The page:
Using Unpaywall, anyone can now find freely available full-text of journal articles.
How does it work?
Step 1. Add the Unpaywall extension to your Chrome or Firefox browser
Step 2. When you view a research article (from publisher’s website), look out for the coloured tab on the right of the webpage.
a. Green tab: There is a free, legal full-text. Click on the green tab to read.
b. Gray tab: Unable to find a free legal full-text.
To get started, add Unpaywall extension and try to find full-text of this article:
Hennigar, R. A., Mann, R. B. and Tjoa, E. (2017). Superfluid Black Holes. Physical Review Letters, 118, 021301
Full-text from publisher costs US$25 but Unpaywall finds a free copy uploaded by the authors to arXiv.
Unpaywall was developed by Impactstory, an open-source website that helps researchers share the online impact of their research.
The Office of Information, Knowledge and Library Services (OIKLS) will be organising the following talk on 10 March. If you are interested, please feel free to register at:
|Open Access Research Data Sharing: Why does it matter? How does it benefit you?
||10 March 2017 (Friday)
||10:00am – 12:00pm
||LT6 (NS2-02-05), Nanyang Technological University
|About the talk:
||The NTU Research Data Policy was launched in April 2016 and it encourages open access research data sharing. More and more funding agencies and journals are starting to have similar expectations. Why does this matter to you as a researcher?
Mr Kevin Ashley, Director of Digital Curation Centre (UK), will be speaking on data sharing trends and practices across disciplines in different countries and institutions at this seminar. Hear from him about the positive impact of working openly and publishing data, including boosts to citation rates for associated journal articles. Also learn how re-searchers allocate resources for open access data sharing. You will have the opportunity to ask him why it matters to you and how you can realise the benefits of open research.
In support of the 9th International Open Access Week 2016, NTU Libraries facilitated a discussion forum titled “Open Access Research Data Sharing Requirements: Are you ready?” on 27 Oct 2016.
It was a very lively session where more than 100 people gathered to ask questions and learn about the rationale, challenges and how to prepare for data sharing, NTU’s requirements, data sharing platforms, etc. The audience, made up of NTU faculty, research staff, PhD students, administrative staff as well as a handful from external research institutions, was actively asking questions and giving comments on an online platform (sli.do.com) during the forum. Ms Goh Su Nee from NTU Libraries facilitated the discussion that had received 29 questions online as well as more than 50 responses to 2 open-ended poll questions.
Questions asked by participants on open access data sharing:
Click here to see the questions
- Will there be a national drive in data sharing? Like those in US, UK and Australia
- When researchers leave NTU, can data still be used by researchers? Can others still cite these researchers?
- What about data that has already been collected?
- How long is considered as long term?
- What formats are not considered research data?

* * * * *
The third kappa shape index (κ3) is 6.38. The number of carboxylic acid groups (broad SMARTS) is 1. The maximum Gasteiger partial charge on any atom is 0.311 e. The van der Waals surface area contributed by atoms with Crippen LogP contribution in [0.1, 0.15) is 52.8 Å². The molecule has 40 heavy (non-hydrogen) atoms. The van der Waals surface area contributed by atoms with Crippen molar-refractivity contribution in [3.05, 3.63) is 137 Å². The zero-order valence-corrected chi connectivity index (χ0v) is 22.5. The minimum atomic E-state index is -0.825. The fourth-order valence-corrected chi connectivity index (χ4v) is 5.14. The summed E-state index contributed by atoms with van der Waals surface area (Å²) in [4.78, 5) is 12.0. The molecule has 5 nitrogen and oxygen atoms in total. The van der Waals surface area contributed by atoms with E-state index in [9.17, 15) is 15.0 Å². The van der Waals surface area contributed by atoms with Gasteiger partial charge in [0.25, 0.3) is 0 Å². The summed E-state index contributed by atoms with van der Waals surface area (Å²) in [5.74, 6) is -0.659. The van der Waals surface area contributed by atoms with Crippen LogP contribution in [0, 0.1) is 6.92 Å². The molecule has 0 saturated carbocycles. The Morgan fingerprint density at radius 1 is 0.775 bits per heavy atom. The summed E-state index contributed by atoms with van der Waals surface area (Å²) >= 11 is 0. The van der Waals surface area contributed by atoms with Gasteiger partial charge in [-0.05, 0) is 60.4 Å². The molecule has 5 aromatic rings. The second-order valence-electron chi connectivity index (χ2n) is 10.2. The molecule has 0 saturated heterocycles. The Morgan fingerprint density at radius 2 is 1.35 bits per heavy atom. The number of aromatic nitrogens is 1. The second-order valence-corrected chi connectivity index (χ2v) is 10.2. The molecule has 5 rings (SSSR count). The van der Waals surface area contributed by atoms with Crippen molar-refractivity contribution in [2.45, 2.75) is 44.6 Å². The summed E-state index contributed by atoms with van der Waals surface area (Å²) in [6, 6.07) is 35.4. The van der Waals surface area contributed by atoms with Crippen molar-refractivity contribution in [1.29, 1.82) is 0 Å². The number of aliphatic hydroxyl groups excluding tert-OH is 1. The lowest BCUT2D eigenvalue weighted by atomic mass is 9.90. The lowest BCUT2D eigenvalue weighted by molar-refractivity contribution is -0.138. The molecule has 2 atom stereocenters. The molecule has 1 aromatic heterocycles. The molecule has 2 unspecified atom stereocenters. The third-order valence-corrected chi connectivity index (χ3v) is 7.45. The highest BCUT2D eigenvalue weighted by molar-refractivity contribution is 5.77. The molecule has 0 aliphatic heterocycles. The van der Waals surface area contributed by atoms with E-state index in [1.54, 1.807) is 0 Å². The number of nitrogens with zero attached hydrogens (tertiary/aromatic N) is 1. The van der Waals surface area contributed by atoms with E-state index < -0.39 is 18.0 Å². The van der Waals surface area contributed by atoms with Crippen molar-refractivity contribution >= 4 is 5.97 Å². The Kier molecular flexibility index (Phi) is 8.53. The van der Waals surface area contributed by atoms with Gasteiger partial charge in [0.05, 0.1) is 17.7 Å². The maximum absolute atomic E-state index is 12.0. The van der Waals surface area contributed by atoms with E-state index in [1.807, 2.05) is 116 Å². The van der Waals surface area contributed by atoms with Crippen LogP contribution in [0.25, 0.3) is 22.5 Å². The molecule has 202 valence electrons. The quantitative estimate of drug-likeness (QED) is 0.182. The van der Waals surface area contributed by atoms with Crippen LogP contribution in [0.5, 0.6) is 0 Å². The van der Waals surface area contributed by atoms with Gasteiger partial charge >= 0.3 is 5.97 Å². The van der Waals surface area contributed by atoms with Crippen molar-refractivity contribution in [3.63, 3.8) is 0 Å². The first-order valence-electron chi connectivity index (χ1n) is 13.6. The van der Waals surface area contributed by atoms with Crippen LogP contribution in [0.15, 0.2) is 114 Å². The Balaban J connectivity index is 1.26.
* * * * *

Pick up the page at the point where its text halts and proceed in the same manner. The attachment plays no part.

- Why should researchers open themselves to scrutiny by making data publicly available?
- The first video actually referring to research data repository, regardless on whether the data has been used for publication or not. Will NTU has such system?
- Under content analysis, my data could be newspaper articles which are the copyright of publishers. In such a case what do I have to share?
- Does the data need to be "peer reviewed"?
- What is considered as a 'recognized open access data repository'?
- Wouldn't funding agency has the final say on whether research data can be shared or reused?
- When is workshop on cc-by thing? We need to understand these?
- Research product say a device or a sample like thin films, crystals etc also form the part of data set. Do we need to share them? If yes where is repository?
- Why did you choose the CC-BY-NC license and not a less restrictive one such as CC-BY? shouldn't we encourage maximum reuse of data to advance discovery?
- Since sharing is the main intention behind OA data, shouldn't all the data sets submitted to OA repositories be in machine-readable formats?
- What resources would I need for data sharing?
- How does the upcoming NTU research data repository look like?
- Who owns my data? Myself, the publisher, the grant dispenser or my institution?
- What is the purpose to share data?
- What is CC-BY-NC?
- What would make data sharing effective?
- I have sensitive data. So, I can be exempted from sharing right?
- Where and how to share data?
- Do I need to share all my data?
- Is there a specific timeline for NTU to implement changes to data sharing policy and infrastructure?
- Could we have advice on not just broad principles of data sharing, but on challenges of data sharing at NTU? E.g. there may be real cultural challenges.
- What are the benefits of sharing my data?
- What are NTU requirements?
- What is open access data sharing? Where and how to share?
Poll Question 1: What challenges would you foresee in open access research data sharing?
Click here to see comments by participants
- How is it recognized for tenure ad promotion? Same level as a paper on a journal?
- The cyberattack that may cause threats to our research depositories in the future
- Conflict with patents and collaboration contracts that involves monetization of the research output
- Lack of understanding or training in data classifications and uploading.
- Data might only be accessible using proprietary software
- You have helpdesk to guide us?
- Misuse of data which I shared
- Data being plagiarized
- Ethical issues
- Misinterpretation of data
- Need time to put in, need to sort data more clearly for other people to read.
- Extra time and effort
- Need to contact the data owner for clarification of how the data was collected (methods, accuracy)
- Uploading big datasets
- Not sure why is final data
- Don't know how to anonymize sensitive data
- Data theft and non-citation of data creator
- Data size as some data can be 1TB or close to it